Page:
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Guide HR: If the roller-coaster goes on too long

Be watchful of what are seen as less-severe mood swings

If it sometimes feels like your roller-coaster never really stops, maybe you suffer from cycloth­ymia, a mild version of bipolar disorder.

You wouldn’t be alone. I have met dozens of producers who have this disorder, and who come to see it as the source of their misfortunes. Obviously, they consult me when they’re “down” because, on the most beautiful days, well, everything is great (from their point of view).

If the person is lucky enough to be surrounded by people who love them and understand the situation, the damage can be mitigated. For example, a partner may be there to prevent them from making mood-driven decisions that they would later regret. Often, however, the partner becomes exhausted acting as the buffer.

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Cyclothymia is a mood disorder characterized by periods of mild elation and mild depression that are not related to life circumstances. “He just woke up this morning feeling down and doesn’t want to invest anymore,” a partner might say. “Yesterday, he did not understand why I did not agree to invest in the new project. He can cycle through these emotions even in the same day. I often think he has two personalities.”

In fact, this instability of mood is a mild form of bipolar disorder (formerly known as manic depressive disorder). Although less severe, cyclothymia can significantly impact a person’s relationships and finances. Extreme and unexpected mood disturbances prevent the individual from functioning normally. In “up” periods, it’s like the person is wearing rose-tinted glasses. Everything is great. In low periods, however, they can feel quite depressed and unable to accomplish their tasks.

Between one and two per cent of the population suffer from manic-depressive disorder. However, if we include all mood disorders (severe and mild), this represents six to eight per cent of the population. But it’s also important to know that we find mood disorders represented even more highly among entrepreneurs and managers.

People suffering from cyclothymia would not be diagnosed with bipolar disorder because their condition is not as severe. However, their symptoms will gradually harm them and those around them.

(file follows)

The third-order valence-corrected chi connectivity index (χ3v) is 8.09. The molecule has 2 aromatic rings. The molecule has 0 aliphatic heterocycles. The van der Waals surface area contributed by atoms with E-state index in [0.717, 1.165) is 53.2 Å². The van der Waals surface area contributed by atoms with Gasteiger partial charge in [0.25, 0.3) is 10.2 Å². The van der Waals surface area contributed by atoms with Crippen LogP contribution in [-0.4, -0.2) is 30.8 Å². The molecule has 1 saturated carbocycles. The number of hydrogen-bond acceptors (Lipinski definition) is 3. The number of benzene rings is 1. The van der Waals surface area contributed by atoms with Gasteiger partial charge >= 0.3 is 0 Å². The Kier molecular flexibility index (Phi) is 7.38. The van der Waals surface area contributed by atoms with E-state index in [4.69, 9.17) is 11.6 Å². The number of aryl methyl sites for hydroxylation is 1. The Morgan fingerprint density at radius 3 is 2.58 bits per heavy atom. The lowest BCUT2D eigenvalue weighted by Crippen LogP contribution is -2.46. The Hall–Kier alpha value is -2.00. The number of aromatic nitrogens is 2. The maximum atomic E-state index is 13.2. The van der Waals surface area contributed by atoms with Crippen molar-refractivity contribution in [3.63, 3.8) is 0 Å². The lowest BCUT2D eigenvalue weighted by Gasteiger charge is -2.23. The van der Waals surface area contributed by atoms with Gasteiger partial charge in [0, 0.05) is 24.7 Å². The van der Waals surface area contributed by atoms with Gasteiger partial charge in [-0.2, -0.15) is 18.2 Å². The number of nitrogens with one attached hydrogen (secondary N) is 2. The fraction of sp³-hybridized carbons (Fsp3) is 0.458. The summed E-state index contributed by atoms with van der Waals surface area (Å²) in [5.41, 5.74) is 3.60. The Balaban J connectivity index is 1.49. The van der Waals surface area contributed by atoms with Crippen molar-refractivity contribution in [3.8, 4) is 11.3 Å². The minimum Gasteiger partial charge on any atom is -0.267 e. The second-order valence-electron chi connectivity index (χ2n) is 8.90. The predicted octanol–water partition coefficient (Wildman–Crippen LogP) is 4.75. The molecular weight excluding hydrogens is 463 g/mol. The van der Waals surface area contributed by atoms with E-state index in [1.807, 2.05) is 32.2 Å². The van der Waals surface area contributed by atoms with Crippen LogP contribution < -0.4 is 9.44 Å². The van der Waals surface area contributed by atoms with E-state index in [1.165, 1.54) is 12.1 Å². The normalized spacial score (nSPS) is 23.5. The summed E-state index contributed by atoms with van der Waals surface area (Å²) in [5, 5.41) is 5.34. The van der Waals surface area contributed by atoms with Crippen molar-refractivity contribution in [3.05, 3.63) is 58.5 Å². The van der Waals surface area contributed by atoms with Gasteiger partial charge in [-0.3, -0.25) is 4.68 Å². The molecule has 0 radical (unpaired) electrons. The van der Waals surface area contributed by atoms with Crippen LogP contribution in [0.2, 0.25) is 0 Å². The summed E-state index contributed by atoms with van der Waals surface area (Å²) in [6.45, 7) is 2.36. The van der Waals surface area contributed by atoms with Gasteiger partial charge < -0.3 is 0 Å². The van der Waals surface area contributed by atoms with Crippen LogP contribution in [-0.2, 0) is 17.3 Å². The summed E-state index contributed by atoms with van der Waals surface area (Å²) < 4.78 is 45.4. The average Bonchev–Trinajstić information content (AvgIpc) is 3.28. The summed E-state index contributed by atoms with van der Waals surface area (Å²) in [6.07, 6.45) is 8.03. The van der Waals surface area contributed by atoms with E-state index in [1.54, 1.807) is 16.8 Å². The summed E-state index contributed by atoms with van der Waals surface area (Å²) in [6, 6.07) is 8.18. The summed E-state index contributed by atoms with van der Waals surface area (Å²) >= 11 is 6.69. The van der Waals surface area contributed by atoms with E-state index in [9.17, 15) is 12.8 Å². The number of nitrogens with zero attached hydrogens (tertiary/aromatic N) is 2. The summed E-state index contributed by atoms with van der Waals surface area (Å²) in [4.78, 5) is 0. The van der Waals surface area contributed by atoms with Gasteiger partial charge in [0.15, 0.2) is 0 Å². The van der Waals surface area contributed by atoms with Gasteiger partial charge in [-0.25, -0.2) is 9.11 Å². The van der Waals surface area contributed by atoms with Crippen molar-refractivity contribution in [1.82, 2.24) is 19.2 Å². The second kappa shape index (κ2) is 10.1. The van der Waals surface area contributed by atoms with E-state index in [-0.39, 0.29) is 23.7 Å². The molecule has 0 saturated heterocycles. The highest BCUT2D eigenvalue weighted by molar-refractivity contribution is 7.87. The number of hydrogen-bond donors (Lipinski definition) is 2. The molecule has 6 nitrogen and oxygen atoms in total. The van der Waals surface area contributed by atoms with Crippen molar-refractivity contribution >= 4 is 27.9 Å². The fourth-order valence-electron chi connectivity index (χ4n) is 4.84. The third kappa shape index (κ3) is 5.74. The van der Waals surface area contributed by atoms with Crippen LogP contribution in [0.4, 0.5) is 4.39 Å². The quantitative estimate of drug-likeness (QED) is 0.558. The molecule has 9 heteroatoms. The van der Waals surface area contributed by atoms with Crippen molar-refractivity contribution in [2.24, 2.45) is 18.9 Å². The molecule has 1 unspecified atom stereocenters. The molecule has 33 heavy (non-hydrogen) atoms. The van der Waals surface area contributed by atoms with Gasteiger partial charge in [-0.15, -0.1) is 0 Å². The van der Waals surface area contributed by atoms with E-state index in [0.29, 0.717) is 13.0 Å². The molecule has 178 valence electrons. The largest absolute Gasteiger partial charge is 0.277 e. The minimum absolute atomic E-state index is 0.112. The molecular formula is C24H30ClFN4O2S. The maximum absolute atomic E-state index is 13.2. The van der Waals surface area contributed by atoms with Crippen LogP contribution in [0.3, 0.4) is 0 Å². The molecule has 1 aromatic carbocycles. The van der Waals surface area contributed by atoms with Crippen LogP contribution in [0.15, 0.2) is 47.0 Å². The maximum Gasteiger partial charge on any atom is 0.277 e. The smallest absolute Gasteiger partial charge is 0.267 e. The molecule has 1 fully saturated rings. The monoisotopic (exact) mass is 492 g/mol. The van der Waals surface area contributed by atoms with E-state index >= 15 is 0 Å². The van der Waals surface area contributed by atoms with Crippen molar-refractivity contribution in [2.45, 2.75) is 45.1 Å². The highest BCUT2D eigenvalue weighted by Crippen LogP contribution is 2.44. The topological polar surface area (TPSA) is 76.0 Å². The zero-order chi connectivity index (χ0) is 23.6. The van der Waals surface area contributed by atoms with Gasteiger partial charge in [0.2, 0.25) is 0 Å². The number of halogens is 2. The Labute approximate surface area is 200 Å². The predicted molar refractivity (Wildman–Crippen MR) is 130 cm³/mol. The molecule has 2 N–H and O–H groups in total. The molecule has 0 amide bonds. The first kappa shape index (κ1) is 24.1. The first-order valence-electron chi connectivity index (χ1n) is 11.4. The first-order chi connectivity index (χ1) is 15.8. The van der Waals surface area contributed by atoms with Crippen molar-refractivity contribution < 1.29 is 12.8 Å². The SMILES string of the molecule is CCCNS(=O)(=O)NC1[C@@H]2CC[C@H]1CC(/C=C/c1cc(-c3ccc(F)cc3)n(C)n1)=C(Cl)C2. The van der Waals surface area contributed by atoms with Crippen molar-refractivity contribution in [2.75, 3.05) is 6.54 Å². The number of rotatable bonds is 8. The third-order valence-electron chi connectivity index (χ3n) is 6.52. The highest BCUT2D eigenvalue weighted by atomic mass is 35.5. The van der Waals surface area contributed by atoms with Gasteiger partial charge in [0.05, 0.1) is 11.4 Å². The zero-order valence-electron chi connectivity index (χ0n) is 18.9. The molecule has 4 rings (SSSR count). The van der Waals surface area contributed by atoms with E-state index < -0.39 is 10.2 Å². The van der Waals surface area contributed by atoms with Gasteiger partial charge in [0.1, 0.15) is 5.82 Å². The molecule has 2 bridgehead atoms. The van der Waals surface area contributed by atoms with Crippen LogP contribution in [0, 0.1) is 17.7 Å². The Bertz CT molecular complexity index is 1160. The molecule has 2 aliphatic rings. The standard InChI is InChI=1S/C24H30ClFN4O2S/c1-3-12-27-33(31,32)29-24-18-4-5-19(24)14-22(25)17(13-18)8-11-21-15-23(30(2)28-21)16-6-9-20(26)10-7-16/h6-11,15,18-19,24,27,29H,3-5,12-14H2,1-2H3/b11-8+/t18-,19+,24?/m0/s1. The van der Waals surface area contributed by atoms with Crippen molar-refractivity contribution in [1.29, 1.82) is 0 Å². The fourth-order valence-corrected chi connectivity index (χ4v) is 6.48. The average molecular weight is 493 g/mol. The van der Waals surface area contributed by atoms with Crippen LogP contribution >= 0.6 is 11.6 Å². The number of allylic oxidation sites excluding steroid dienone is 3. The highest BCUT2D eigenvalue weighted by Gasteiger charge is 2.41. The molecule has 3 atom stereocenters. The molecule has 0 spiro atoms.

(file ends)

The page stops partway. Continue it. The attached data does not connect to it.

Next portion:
Symptoms

The lows

  • Difficulty making decisions, problems concentrating, and poor memory recall.Guilt, self-criticism, low self-esteem, pessimism, and self-destructive thinking.
  • Constant sadness, apathy, hopelessness, helplessness and irritability.
  • Quick temper, poor judgment and lack of motivation.
  • Social withdrawal, appetite change and lack of sexual desire.
  • Self-neglect, fatigue, insomnia, and sleepiness or too much sleep.

The highs: Hypomanic episodes

  • Euphoria.
  • Unhealthy optimism, inflated self-esteem and arrogance.
  • Rapid speech, interrupting others, and racing thoughts.
  • Aggression, hostility and lack of consideration for others.
  • High energy levels — a person can work long hours without getting tired.
  • Risk-taking behaviours, such as driving fast, spending money and increasing sexual activity.
  • Highly goal oriented.
  • Decreased need for sleep, tendency to be easily distracted and an inability to concentrate.

A person need not exhibit all the symptoms to be diagnosed. Moreover, the severity of the problem has to be considered in relation to the pain that it causes to the individual and his environment. Of course, when someone is at the top of the roller-coaster, it feels great.

We all experience cycles in our energy levels, mood, and ambition. However, when someone struggles to recognize himself in his way of thinking, feeling and acting from hour to hour or day to day, it’s a sign that this variation has reached a level we should be concerned about.

Some people avoid seeking treatment because a certain degree of hypomania (i.e. the “highs”) may help them succeed in life. This high phase is associated with creativity, investment and expansion. The person may also be highly convincing, charismatic and productive. The problem is that in periods of mild depression, the individual no longer has the physical and psychological ability to support her projects.

It is crucial to recognize if you suffer from a mood disorder. If you have doubts about yourself or a member of your family, consult your doctor or psychologist. Because the mood swings are not as dramatic as in bipolar disorder, cyclothymia often goes under the radar and is undiagnosed, but getting help can significantly mitigate its relational and financial consequences.

If you feel that your life is like a roller-coaster, go see a specialist — a little bit of a roller-coaster can be great, but too much will give you nausea and make you really sick. And someone else will have to clean up the mess.

About the author

Columnist

Pierrette Desrosiers, MPS, CRHA is a work psychologist, professional speaker, coach and author who specializes in the agricultural industry. She comes from a family of farmers and she and her husband have farmed for more than 25 years (www.pierrettedesrosiers.com).

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